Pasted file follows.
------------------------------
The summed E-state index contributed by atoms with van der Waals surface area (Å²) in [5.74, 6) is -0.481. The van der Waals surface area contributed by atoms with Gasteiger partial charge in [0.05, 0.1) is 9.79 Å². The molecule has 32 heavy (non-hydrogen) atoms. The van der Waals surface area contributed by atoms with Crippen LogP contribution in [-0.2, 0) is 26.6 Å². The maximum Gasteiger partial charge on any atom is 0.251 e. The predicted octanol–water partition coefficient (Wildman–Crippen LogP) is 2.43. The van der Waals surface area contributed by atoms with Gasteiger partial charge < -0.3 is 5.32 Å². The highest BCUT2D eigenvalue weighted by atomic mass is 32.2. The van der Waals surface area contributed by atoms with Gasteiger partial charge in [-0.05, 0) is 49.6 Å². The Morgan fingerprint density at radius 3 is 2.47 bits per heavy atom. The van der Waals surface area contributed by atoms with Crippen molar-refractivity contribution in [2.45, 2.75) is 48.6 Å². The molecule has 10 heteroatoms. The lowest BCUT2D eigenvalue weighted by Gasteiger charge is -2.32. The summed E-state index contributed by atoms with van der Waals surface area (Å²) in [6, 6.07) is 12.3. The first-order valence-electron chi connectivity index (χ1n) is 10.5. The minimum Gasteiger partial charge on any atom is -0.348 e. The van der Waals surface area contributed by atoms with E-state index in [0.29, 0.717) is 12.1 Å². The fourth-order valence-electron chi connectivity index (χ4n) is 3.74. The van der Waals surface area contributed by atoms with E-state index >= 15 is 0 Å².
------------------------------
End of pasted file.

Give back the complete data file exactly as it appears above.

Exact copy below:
The summed E-state index contributed by atoms with van der Waals surface area (Å²) in [5.74, 6) is -0.481. The van der Waals surface area contributed by atoms with Gasteiger partial charge in [0.05, 0.1) is 9.79 Å². The molecule has 32 heavy (non-hydrogen) atoms. The van der Waals surface area contributed by atoms with Crippen LogP contribution in [-0.2, 0) is 26.6 Å². The maximum Gasteiger partial charge on any atom is 0.251 e. The predicted octanol–water partition coefficient (Wildman–Crippen LogP) is 2.43. The van der Waals surface area contributed by atoms with Gasteiger partial charge < -0.3 is 5.32 Å². The highest BCUT2D eigenvalue weighted by atomic mass is 32.2. The van der Waals surface area contributed by atoms with Gasteiger partial charge in [-0.05, 0) is 49.6 Å². The Morgan fingerprint density at radius 3 is 2.47 bits per heavy atom. The van der Waals surface area contributed by atoms with Crippen molar-refractivity contribution in [2.45, 2.75) is 48.6 Å². The molecule has 10 heteroatoms. The lowest BCUT2D eigenvalue weighted by Gasteiger charge is -2.32. The summed E-state index contributed by atoms with van der Waals surface area (Å²) in [6, 6.07) is 12.3. The first-order valence-electron chi connectivity index (χ1n) is 10.5. The minimum Gasteiger partial charge on any atom is -0.348 e. The van der Waals surface area contributed by atoms with E-state index in [0.29, 0.717) is 12.1 Å². The fourth-order valence-electron chi connectivity index (χ4n) is 3.74. The van der Waals surface area contributed by atoms with E-state index >= 15 is 0 Å².